They continue walking the earth even after they have been completely exposed as counterfactual. As Maher says:
What they do is they pass a zombie lie down to dumber and dumber people, who believe it more and more.
Hank Paulson may be over the one about climate change being a hoax, but it’s still good enough for Sean Hannity. Who then gets quoted by Michele Bachmann. Who forms the intellectual core of the thinking of Victoria Jackson. And when you think the zombie lie has finally gone to die at the idea hospice of the absolutely stupidest people on Earth, there it is being retweeted by Donald Trump.
But that’s just the summation of a very good rant about all the zombie lies about Obamacare. Maher goes through the list—lies that have been solidly refuted but never acknowledged by the GOP, which simply moves on to the next round of lies, leaving their litter of lies to blow around and soil our daily lives.
The eruption of the VA scandals showed clearly that the government does a poor job of investigating its programs. And now Medicare has been found to simply accept large-scale fraud, seemingly making no effort whatsoever to detect and punish fraud—until newspapers write stories about it. Charles Ornstein has an infuriating article in ProPublica:
The fraud scheme began to unravel last fall, with the discovery of a misdirected stack of bogus prescriptions — and a suspicious spike in Medicare drug spending tied to a doctor in Key Biscayne, Fla.
Now it’s led to two guilty pleas, as well as an ongoing criminal case against a pharmacy owner.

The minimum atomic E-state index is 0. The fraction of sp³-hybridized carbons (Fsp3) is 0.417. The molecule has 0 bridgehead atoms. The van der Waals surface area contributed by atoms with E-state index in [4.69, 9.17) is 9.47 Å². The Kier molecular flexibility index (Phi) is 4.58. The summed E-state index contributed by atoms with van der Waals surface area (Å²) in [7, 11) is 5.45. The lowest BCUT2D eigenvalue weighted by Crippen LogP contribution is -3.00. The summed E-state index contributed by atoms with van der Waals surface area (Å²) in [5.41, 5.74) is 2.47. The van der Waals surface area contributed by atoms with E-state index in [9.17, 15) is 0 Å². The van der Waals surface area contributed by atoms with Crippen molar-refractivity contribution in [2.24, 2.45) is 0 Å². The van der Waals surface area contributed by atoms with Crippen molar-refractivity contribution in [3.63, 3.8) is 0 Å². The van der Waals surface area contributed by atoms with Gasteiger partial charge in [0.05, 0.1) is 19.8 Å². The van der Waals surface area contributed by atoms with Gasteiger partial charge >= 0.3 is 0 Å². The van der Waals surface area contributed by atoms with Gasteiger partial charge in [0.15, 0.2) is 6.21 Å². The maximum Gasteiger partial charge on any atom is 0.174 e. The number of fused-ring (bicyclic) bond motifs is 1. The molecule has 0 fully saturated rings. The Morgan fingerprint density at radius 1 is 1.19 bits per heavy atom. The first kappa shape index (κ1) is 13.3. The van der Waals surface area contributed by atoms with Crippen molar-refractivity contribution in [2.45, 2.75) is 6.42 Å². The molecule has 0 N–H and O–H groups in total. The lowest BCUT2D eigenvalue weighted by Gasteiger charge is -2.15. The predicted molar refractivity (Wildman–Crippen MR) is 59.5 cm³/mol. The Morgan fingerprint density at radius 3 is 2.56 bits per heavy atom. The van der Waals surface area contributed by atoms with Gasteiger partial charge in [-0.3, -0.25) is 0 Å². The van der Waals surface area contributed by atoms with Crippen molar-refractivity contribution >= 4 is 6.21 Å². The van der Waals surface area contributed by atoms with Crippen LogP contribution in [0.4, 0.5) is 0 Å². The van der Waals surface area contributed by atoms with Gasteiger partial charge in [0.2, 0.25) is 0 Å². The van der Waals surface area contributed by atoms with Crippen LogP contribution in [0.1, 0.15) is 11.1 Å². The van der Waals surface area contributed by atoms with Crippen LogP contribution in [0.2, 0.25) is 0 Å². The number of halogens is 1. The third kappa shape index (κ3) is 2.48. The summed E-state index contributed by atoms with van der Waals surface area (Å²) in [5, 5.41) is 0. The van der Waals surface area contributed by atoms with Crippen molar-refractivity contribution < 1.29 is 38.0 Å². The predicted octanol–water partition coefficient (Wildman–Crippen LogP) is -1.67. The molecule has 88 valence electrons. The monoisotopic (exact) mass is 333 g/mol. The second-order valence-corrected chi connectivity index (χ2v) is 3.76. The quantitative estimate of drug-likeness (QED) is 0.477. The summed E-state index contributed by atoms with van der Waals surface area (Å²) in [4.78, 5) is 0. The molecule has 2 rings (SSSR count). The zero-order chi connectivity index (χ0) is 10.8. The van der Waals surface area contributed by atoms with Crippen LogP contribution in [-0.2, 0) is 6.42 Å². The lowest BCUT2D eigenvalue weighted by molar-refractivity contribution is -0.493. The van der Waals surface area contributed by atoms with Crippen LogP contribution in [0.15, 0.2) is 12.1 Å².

Last year, ProPublica chronicled how lax oversight had led to rampant waste and fraud in Medicare’s prescription drug program, known as Part D. As part of that series, we wrote about Dr. Carmen Ortiz-Butcher, a kidney specialist whose Part D prescriptions soared from $282,000 in 2010 to $4 million the following year. The value of her prescriptions rose to nearly $5 million in 2012, the most recent year available.
But no one in Medicare bothered to ask her about the seemingly huge change in her practice, Ortiz-Butcher’s attorney said. She stumbled across a sign of trouble last September, after asking a staffer to mail a fanny pack to her brother. But instead of receiving the pack, he received a package of prescriptions purportedly signed by the doctor, lawyer Robert Mayer said last year. Ortiz-Butcher immediately alerted authorities.
Since then, investigators have uncovered a web of interrelated scams that, together, cost the federal government up to $7 million, documents show.
In February, the U.S. Attorney’s office for the Southern District of Florida charged Maria De Armas Suero, who had been a secretary at Ortiz-Butcher’s Island Clinic from March 2011 to September 2013, with 11 counts of conspiracy, fraud and aggravated identity theft.
Suero subsequently agreed to plead guilty to two counts of conspiracy and identity theft. In a recounting of her wrongdoing, called a factual proffer, she acknowledged using Ortiz-Butcher’s paper prescriptions to “create fraudulent scripts for numerous Medicare beneficiaries…The prescriptions falsely represented that the Medicare beneficiary was seen by [Ortiz-Butcher] and that the listed prescriptions were medically necessary.”